Check your Ego at the Door
In the last few days various highly inflammatory articles across the internet have emerged voicing differing opinions regarding the labelling of writers as either independent or professional – whatever that means, together with taking a professional approach to writing.
When certain commentators delivered attacks accusing independent writers of being lazy and unprofessional, when they were quite rightly challenged for making such derogatory statements, they immediately went on the offensive, believing that attack is always the best form of defence.
Why, what is the point?
How a writer chooses to publish their work is up to them. If they are taken up by a publishing house – fine. If not, going it alone is also fine. Choosing to be independent doesn’t mean you are any less professional in your approach if you are serious about your writing. To say that the whole sorry saga has done more to polarise the entire writing community in recent days is an understatement.
On one side of the argument sit those who firmly believe that the only way to produce a worthwhile book requires it first be written by a known writer before being processed by what one article’s author refers to as professional editors and gatekeepers. In the other camp sit those who prefer to go it alone, some employing an editor, some not.
While deliberately choosing not to be drawn into the argument, to say the least I have been bemused when reading the often heated debate. It is plain to see that both sides are entrenched in their personal beliefs regarding professionalism. Whose argument is right? Whose is wrong? It seems to me there are plusses and minuses on both sides.
What all participants in the argument fail to appreciate is that lambasting the opposition serves no useful purpose other than to feed bruised egos. In this particular war of words there are no clear winners. Both sides believe they are in the right. While those involved in the argument continue to name call or throw insults at each other, in the real world the rest of us are far too busy keeping our heads down writing.
Whether or not your work was made available to the reading public via a known publisher, or by using one of the many software packages available to independent writers, doesn’t matter. At the end of the day, all that really matters is how many readers buy a copy of your work.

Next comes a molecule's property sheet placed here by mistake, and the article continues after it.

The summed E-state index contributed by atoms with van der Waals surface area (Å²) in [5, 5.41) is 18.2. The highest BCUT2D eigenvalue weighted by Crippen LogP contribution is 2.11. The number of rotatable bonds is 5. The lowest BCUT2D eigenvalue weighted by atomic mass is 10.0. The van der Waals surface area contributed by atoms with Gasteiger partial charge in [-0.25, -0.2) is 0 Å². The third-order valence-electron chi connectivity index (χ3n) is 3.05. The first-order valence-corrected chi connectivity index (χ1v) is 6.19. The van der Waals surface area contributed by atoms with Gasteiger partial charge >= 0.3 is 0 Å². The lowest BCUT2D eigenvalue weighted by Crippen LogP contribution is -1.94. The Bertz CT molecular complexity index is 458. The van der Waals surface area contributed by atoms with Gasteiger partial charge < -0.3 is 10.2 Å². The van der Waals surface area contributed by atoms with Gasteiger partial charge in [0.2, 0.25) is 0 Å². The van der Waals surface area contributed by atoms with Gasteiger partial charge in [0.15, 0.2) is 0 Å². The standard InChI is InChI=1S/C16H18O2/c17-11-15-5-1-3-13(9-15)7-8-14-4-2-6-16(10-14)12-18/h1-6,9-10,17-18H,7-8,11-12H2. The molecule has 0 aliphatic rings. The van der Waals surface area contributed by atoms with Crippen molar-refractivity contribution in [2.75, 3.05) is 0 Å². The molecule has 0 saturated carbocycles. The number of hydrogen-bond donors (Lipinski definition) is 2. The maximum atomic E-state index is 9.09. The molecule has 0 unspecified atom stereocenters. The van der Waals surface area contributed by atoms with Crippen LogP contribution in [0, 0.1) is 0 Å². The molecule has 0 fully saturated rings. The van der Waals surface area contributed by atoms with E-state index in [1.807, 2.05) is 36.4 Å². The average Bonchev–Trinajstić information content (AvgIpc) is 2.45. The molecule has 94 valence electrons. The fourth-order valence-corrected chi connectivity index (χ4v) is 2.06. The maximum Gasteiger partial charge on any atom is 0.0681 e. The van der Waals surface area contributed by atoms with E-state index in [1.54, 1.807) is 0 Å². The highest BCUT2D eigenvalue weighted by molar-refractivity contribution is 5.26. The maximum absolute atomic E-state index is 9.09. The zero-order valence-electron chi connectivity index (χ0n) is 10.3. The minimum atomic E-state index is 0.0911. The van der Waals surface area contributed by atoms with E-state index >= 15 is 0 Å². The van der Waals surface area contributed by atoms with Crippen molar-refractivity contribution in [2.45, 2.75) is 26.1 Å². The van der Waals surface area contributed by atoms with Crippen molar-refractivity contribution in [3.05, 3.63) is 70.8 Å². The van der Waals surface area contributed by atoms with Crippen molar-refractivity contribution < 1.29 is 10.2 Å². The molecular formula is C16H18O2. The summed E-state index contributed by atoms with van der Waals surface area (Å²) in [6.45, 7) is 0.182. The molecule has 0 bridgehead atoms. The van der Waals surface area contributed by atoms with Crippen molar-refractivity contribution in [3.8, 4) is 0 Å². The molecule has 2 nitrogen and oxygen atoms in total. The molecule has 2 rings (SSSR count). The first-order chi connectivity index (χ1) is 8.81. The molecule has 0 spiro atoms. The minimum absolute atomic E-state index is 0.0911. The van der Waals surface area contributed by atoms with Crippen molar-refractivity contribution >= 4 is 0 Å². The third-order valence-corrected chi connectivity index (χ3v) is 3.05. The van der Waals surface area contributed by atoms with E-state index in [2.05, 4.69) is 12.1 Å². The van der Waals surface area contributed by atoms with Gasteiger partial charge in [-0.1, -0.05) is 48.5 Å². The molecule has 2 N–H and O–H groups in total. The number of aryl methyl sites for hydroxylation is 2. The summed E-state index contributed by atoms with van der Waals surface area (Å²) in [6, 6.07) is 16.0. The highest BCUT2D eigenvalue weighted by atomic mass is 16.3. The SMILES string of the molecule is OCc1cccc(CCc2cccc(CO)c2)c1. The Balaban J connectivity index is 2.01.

Whether or not you consider yourself to be a professional in the context of the argument is also irrelevant. If your only reason for entering the world of the written word was to artificially raise your own standing within your social set by boasting at dinner parties that you are a professional writer, editor or publisher – get out now.
In the last couple of days, two so-called professional writers, Stephen Leather, a successful thriller writer, and the established crime writer R.J Ellory, both employed by a known publishing house, have been outed for a particular form of low self-promotion known as sock puppeting. It involves writing glowing reviews of your own work while at the same time writing derogatory ones involving your opposition using aliases on various internet social media sites and book outlets. If that is an example of what some consider being a professional writer is all about, I want no part of it.
If like me your only goal in life is to write and be read, whatever label people use when talking about you doesn’t matter. What does, is avoiding these pointless angry debates.
In the world of the written word there is no room for the social climber plagued with an enormous ego, or jealousy. In the context of the current angry debate, the whole argument over whether or not a writer is a professional is a complete nonsense.
To clarify the word in the context of literature, a professional writer is quite simply someone who is paid royalties on the sale of their books.
Here endeth the lesson.
I hate to see any division among us. And I have no ego, though I could probably use more. My low self-esteem has no bottom, it seems. Yet, if it takes stepping on people and resorting to such low measures as the authors you mentioned in order for me to “make it”, then I’ll just hang out in my pit a while longer, until I can climb up by my writing merits alone.
In recent weeks, the notion of professionalism in the world of writing degenerated into nothing more than a vulgar shouting match, no matter which side of the argument people viewed professionalism from. Here’s hoping it has now ended and that commonsense and tolerance prevails Mysti.
I have read a lot of these articles too, and cannot see any point in diving into the scrum.
Anyone who takes their writing seriously, as opposed to taking themselves seriously, will continue regardless of the sniping.
As for those you mention who have boosted their sales and reputation by fake reviews and spitting on the competition, I consider them, as I would any person from any walk of life using such deplorable tactics – undeserving of the accolade ‘professional’. There are certainly no professional ethics involved here.
I totally agree with your penultimate paragraph, Jack. By defining themselves as professionals, is the suggestion here that the rest us are amateurs? The common or garden difference between amateur and professional in any context is the latter is usually paid. By that token I would assume we are all professionals.
Amelia, the vicious argument which did nothing but attempt to divide and conquer has been nothing more than an exercise initiated by a few pretentious people who firmly believe their own opinions are the truth.
Thank goodness the vast majority within the world of writers aren’t like that. 🙂
Back in my days in sales Jack, there was an expression. It went along the lines that if you lowered yourself to ‘slag off’ your competitors, you were 99% towards losing the sale.
I think this still holds true.
That would certainly apply to some of the protagonists in the argument Derek 🙂